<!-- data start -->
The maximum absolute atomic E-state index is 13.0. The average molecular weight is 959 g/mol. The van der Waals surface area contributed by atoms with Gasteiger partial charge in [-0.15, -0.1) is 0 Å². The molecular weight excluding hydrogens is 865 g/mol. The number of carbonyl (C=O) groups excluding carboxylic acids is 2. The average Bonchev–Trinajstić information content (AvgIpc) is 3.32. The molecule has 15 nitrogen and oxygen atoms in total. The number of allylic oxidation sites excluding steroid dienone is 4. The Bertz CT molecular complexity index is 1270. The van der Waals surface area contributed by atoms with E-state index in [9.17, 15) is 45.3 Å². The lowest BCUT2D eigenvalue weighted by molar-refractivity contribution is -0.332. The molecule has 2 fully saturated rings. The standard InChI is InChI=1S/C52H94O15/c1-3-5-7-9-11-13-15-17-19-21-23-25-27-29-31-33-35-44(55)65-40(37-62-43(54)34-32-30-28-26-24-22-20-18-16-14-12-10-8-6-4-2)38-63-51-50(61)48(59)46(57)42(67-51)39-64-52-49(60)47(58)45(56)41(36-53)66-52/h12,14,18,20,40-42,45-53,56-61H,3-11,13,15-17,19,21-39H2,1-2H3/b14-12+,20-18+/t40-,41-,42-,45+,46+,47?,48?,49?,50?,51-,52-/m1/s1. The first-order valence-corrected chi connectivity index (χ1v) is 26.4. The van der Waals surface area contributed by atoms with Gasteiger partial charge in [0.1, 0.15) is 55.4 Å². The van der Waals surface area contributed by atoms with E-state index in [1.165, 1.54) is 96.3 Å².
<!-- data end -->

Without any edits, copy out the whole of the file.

The maximum absolute atomic E-state index is 13.0. The average molecular weight is 959 g/mol. The van der Waals surface area contributed by atoms with Gasteiger partial charge in [-0.15, -0.1) is 0 Å². The molecular weight excluding hydrogens is 865 g/mol. The number of carbonyl (C=O) groups excluding carboxylic acids is 2. The average Bonchev–Trinajstić information content (AvgIpc) is 3.32. The molecule has 15 nitrogen and oxygen atoms in total. The number of allylic oxidation sites excluding steroid dienone is 4. The Bertz CT molecular complexity index is 1270. The van der Waals surface area contributed by atoms with E-state index in [9.17, 15) is 45.3 Å². The lowest BCUT2D eigenvalue weighted by molar-refractivity contribution is -0.332. The molecule has 2 fully saturated rings. The standard InChI is InChI=1S/C52H94O15/c1-3-5-7-9-11-13-15-17-19-21-23-25-27-29-31-33-35-44(55)65-40(37-62-43(54)34-32-30-28-26-24-22-20-18-16-14-12-10-8-6-4-2)38-63-51-50(61)48(59)46(57)42(67-51)39-64-52-49(60)47(58)45(56)41(36-53)66-52/h12,14,18,20,40-42,45-53,56-61H,3-11,13,15-17,19,21-39H2,1-2H3/b14-12+,20-18+/t40-,41-,42-,45+,46+,47?,48?,49?,50?,51-,52-/m1/s1. The first-order valence-corrected chi connectivity index (χ1v) is 26.4. The van der Waals surface area contributed by atoms with Gasteiger partial charge in [0.1, 0.15) is 55.4 Å². The van der Waals surface area contributed by atoms with E-state index in [1.165, 1.54) is 96.3 Å².